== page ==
Research by Dr Darbre at University of Reading (2012) looked at the concentration of five parabens in breast tumor tissue. One or more types were found in 99% of the tissue samples, and all five were measurable in 60% of the samples. They concluded that parabens are absorbed through the skin from skin care products.

The delicate tissues of the vulva and vagina are highly absorbent, therefore avoid using sexual lubricants containing parabens.

To ensure you don’t experience any adverse reaction to your lubricant, always choose a pH balanced lubricant and avoid ingredients such as parabens and petroleum-based ingredients found in petroleum jelly.

Tingling/Coloured/Flavoured Lubes

Some people love them, others hate them, but we never recommend them at Jo Divine. Why? Because there is nothing worse than a burning, stinging or itching vulva or vagina.

Lubricants designed to make you tingle or warm up your vagina contain menthol and chilli, substances that are not recommended for use on your genitals.

“Always try a small amount first. If you experience burning, stinging or itching, wash it off immediately.”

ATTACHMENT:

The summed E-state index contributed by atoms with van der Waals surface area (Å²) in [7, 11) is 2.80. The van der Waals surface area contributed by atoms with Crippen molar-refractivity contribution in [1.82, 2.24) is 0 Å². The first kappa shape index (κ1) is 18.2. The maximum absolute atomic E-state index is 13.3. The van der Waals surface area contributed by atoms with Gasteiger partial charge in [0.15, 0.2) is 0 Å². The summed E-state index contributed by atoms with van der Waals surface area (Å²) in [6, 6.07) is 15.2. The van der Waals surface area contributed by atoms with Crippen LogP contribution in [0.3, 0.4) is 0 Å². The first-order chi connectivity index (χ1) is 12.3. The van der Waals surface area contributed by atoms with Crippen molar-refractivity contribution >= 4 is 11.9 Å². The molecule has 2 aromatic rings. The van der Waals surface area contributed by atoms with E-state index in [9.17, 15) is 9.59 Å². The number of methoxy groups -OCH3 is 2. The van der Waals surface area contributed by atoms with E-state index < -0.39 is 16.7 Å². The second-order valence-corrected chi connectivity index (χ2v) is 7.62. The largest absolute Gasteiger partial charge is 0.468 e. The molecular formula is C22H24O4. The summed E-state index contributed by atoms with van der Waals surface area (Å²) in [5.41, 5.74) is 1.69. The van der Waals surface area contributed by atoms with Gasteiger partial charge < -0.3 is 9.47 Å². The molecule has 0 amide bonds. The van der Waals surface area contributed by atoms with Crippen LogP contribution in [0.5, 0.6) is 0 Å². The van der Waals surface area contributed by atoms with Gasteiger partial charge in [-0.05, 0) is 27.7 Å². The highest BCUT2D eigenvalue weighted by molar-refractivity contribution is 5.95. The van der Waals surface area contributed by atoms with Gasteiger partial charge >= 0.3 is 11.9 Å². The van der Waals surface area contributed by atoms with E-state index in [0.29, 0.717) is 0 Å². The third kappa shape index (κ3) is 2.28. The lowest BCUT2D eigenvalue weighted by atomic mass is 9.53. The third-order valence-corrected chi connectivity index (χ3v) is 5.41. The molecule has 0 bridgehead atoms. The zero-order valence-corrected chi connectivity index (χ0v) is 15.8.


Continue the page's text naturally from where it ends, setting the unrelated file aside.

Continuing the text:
The same goes for coloured lubricants which can cause vaginal irritation and allergic reactions. So, if you’re prone to sensitivity, avoid coloured and flavoured lubricants.

Some lubricants can be difficult to wash off and leave behind a sticky feeling, which is neither pleasant nor sexy. Others can stain your bed sheets and underwear.

Educating Healthcare Professionals

When prescribing a sexual lubricant, HCPs need to be aware of what some of them contain, such as glycerin which promotes the growth of thrush. When advising their patient to buy a commercial lubricant they need to tell them to check the ingredients for glycerin and parabens as these both cause imbalance to the vagina flora leading to infection or irritation, exaccerbating the problem further.

Not all lubricants and vaginal moisturisers are the same and choosing the cheapest product on prescription will not save money in the long term when the patient returns for another prescription for anti fungal treatment for thrush or antibiotics for bacterial vaginosis.